Protests erupted around Pakistan against a horrific church bombing that left dozens of dead and wounded Sunday, the worst attack against Christians the country has ever seen. Analysts worry the government is losing control over the country's security.
Shock and anger rippled through the country after a faction of the Pakistani Taliban bombed a Christian church, killing more than 80 worshipers and wounding more than 100 others Sunday in the country’s northwest city of Peshawar. Protesters took to the streets, demanding the government do more to protect its minorities.
The double suicide bombing occurred less than a week after the Taliban killed one of the army’s top commanders, General Sanaullah Khan and two other soldiers with a roadside bomb, a rare attack on the top ranks of military power.
Speaking in London, Prime Minister Nawaz Sharif said the latest attack threatened to put an end to proposed talks with the Taliban to negotiate an end to the violence in Pakistan.
"The government had started a process of talks in good faith, all political parties sat down and decided to talk, and there was no harm in starting such a process in good faith, but, sadly, the government now can no longer move ahead," said Sharif.
But Pakistan's Human Rights Commission lashed out at the government's inadequate response. The aim of the attack, the commission said in a statement, was to destabilize the state. As such, Pakistan could not afford its response to be "any less unequivocal."
Analyst Megha Kumar of the British-based Oxford Analytica group says the security situation in Pakistan is fragile.
“The civilian administration is most certainly and unequivocally stretched in key areas of domestic security," said Kumar.
Beyond promoting talks, Sharif’s government, voted into power in May, has yet to formulate a coherent and cohesive national security policy for the country.
Retired General Talat Masood, now a security analyst, says this could lead to more violence.
"There will be a phase in which perhaps the militants will continue to sort of expand their space, because ultimately nobody sees that there would be any future if the Pakistan government only thinks in terms of talking to these militants, who have an agenda of establishing their own constitution," said Masood.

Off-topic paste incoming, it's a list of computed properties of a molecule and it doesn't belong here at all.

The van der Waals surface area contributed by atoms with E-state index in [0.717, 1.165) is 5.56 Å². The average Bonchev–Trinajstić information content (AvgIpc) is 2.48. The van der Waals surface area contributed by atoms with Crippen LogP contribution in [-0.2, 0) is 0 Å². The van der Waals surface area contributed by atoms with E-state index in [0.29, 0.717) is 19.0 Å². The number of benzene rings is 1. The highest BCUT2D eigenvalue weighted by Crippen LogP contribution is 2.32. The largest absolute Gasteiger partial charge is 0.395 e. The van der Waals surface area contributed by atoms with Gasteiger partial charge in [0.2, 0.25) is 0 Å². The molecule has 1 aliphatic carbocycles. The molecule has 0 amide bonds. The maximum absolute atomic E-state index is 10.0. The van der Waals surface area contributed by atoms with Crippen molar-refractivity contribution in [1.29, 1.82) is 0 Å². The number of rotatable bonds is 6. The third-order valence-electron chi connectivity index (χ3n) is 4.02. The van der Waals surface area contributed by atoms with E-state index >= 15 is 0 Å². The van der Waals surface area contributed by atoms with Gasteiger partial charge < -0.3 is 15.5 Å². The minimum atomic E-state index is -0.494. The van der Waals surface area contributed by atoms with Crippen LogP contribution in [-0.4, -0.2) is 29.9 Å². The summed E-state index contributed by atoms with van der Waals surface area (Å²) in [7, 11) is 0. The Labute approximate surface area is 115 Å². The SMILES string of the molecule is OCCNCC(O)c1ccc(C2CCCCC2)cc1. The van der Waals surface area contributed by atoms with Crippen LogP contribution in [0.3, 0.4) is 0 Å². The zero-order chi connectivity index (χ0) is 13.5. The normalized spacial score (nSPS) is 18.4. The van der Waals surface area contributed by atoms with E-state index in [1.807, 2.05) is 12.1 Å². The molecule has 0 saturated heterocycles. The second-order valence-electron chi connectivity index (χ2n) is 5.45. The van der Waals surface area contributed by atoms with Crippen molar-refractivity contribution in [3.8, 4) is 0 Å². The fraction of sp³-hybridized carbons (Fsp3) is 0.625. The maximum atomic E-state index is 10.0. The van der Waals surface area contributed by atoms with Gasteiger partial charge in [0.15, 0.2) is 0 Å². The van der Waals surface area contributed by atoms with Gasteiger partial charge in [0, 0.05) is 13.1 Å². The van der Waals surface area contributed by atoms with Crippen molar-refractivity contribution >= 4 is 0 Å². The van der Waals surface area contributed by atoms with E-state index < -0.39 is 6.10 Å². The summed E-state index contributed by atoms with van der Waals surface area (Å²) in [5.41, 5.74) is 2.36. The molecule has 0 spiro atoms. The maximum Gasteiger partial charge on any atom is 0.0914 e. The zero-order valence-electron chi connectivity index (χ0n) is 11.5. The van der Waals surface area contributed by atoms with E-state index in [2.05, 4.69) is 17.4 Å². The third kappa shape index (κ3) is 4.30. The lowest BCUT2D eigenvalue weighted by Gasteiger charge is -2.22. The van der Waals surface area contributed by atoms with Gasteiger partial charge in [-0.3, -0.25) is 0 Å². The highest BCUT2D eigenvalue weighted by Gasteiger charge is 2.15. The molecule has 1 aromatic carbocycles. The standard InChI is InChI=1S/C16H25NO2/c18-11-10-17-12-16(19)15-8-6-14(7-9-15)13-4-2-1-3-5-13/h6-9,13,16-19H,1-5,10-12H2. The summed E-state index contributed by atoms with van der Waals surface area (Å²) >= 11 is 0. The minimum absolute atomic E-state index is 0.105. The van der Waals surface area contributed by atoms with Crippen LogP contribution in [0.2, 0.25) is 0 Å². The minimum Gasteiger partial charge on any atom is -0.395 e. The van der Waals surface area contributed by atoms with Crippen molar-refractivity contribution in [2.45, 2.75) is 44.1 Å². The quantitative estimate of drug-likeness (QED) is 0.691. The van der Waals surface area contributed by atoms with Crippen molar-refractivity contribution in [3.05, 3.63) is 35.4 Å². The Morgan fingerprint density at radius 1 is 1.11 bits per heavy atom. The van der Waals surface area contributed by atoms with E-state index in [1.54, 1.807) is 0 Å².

Pakistan Taliban have strongholds in parts of the northwest bordering Afghanistan, while Taliban factions operate in eastern Punjab province.
Masood notes separatists control pockets of southwest Baluchistan province, and extremists and politically-influenced criminals have turned sections of the southern city of Karachi into virtual no-go zones.
“We have many areas in Pakistan where the government has lost its control and various both criminal as well as militant organizations are virtually in control," he said.
Analysts agree Islamabad has little it can concede to the Pakistan Taliban. The militants have demanded the military move out of the tribal northwest, an end to drone strikes in the region, the release of more than 4,000 Taliban prisoners, and Sharia law, options neither the government nor the military will likely agree to.
But taking on the Pakistan Taliban in its strongholds in the northwest is difficult. It is unclear how the Taliban and its affiliated groups would retaliate against any such operation and if the Pakistani public is willing to pay the price.
The pressure on Sharif's government to take action is expected to increase further as international forces leave neighboring Afghanistan by the end of 2014. The strong liklihood the Afghan Taliban will have greater power there could further embolden the Pakistan Taliban.
There is also agreement among international observers and analysts that it would be crucial for the government to set out a clear policy before Pakistan’s long-serving army chief, General Ashfaq Kayani, steps down in November and a new army chief is appointed.